Lynch Law in Bracken County
Our Own Troubles - A Terrible Christmas to Two Men
One Shot and the Murderer Hanged
On Saturday night before Christmas the wife of Geo. Duncan, a negro, living about four miles from Brooksville, to the right of the Santa Fee [sic] road, and on the place of Wils. Haley, went to some of the neighbors and complained that her husband had been beating and otherwise abusing her, and asked for protection. Upon her representations, a party of young men of the neighborhood went to Duncan's house and called for him to come out - what they wanted with him, or what they were going to do is not known - at any rate he did not come out, and when they threatened to break in, Duncan fired into the crowd and instantly killed a young man about 18 years of age named Lewis Browning. Immediately after the shooting, Duncan attempted to make his escape and was knocked down with a stone, his hands bound and he brought directly to Brooksville, where he had an examining trial and was remanded to jail.
About 9 1/2 o'clock on Saturday night, a party of some twenty horsemen rode quietly into Brooksville and surrounded Court Square. At the same time some twelve or fifteen men on foot appeared upon the scene, all coming from the direction of Powersville on the Milford Pike, who at once proceeded to the jail and with cocked pistols told the jailer to surrender the keys, which, from the number of men and the number of six-shooters leveled at his head, he was not slow to do. He, the jailer, was then forced into his own room and locked in. The party went inside the jail, took Geo. Duncan from his cell, returned the keys to [illeg], and left in the same direction they had come, the footmen being in the advance, and the horsemen keeping the streets clear of citizens while the work at the jail was going on. So quietly was all this done that many of the good citizens of our county seat who retire early knew nothing of it till the next day. The mob moved out the Milford Pike about three-fourths a mile from Brooksville, where stands on the west side of the pike a hickory tree, at which there is a pair of bars to enter the field. From the tracks of Duncan's socks on the bars it is evident that he was made to climb to the top of them, and then the rope was thrown over a small limb, made fast, and the bars removed, leaving him to die the terrible death of strangulation. The rope with which he was hanged was a common cotton one, such as is sometimes used for plow lines or bridle reins, and was in a slip knot around his neck, the knot coming under the right ear. It had been removed by the coroner before we got there, and the neck seemed to be cut nearly half in two from the heavy weight on so small a cord.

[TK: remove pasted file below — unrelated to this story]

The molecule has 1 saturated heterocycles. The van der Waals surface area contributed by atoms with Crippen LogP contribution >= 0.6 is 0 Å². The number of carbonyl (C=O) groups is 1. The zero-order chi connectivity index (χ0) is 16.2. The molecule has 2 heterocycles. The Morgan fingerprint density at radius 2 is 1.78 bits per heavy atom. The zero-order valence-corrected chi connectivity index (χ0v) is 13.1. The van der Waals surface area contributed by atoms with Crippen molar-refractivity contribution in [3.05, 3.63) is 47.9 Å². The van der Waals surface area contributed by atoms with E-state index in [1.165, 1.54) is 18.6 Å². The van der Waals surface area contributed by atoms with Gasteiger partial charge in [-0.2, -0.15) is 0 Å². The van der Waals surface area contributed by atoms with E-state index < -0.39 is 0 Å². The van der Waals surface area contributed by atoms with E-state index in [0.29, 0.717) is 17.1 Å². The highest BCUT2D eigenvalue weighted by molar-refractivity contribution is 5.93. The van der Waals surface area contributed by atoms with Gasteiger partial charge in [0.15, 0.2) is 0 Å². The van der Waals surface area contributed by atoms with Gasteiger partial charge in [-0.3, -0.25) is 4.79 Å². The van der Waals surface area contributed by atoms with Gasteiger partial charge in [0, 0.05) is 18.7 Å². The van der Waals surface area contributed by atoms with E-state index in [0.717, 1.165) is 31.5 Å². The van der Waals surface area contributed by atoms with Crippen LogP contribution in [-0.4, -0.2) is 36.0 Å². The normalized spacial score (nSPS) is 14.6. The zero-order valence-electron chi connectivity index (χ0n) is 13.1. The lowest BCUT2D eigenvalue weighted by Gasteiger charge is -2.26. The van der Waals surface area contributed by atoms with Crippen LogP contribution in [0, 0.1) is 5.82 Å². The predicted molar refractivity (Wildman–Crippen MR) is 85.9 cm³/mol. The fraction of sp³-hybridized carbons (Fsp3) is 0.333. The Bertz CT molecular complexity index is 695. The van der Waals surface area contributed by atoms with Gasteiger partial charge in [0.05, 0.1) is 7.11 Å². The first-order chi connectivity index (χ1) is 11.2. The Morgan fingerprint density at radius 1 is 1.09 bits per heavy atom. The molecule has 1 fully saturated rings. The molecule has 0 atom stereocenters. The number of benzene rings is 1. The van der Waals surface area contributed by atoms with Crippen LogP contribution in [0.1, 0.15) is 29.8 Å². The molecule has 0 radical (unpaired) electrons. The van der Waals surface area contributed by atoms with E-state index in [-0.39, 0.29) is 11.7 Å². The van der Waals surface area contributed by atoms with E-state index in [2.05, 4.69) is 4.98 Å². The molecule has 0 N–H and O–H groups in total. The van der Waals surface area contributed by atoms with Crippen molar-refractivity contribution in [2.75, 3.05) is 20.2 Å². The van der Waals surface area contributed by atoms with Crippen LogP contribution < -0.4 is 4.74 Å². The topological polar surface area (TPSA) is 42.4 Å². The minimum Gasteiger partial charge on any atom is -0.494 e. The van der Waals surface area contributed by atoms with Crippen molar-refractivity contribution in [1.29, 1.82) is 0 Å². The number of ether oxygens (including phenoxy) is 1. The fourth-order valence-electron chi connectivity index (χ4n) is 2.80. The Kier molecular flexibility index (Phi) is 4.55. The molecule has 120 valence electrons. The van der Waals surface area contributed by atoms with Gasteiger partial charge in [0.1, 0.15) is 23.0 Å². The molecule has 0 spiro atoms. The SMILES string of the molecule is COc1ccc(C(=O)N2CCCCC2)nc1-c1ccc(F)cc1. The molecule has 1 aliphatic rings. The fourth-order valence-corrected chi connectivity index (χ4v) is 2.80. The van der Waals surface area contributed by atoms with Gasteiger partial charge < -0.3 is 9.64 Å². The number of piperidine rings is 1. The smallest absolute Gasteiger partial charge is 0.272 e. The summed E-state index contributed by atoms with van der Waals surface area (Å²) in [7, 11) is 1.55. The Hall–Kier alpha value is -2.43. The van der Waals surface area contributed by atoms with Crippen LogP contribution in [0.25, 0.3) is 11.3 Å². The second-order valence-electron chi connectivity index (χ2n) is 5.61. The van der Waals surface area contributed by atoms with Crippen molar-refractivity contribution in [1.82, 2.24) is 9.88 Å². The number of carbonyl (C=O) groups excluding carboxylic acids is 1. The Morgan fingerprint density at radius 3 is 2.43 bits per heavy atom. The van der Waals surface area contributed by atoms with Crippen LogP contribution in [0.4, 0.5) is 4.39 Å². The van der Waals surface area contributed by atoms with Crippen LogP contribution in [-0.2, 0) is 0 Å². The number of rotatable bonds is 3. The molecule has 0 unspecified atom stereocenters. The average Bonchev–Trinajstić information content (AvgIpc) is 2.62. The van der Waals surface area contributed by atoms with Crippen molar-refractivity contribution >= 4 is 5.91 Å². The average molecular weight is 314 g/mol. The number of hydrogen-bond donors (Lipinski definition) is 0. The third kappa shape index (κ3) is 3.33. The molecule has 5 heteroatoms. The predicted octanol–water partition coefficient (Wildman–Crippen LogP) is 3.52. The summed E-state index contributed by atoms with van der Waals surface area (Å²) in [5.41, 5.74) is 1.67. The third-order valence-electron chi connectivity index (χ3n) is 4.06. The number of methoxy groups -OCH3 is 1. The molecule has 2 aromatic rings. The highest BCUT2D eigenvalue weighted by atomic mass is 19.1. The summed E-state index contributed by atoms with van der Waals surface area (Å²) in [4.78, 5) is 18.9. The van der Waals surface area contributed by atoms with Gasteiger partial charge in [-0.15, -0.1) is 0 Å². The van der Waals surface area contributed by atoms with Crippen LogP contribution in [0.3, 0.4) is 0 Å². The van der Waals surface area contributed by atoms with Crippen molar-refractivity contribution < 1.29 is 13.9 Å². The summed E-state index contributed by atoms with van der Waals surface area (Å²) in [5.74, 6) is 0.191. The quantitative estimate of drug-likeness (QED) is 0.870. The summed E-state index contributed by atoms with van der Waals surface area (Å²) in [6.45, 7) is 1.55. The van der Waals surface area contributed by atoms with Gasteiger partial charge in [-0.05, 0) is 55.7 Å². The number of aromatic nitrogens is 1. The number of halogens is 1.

At the Coroner's inquest the jury returned the verdict that “Geo. Duncan came to his death by the hands of persons unknown to the jury.”
from the Bracken County Chronicle of Jan. 4, and reprinted in the Covington Journal of January 6, 1872.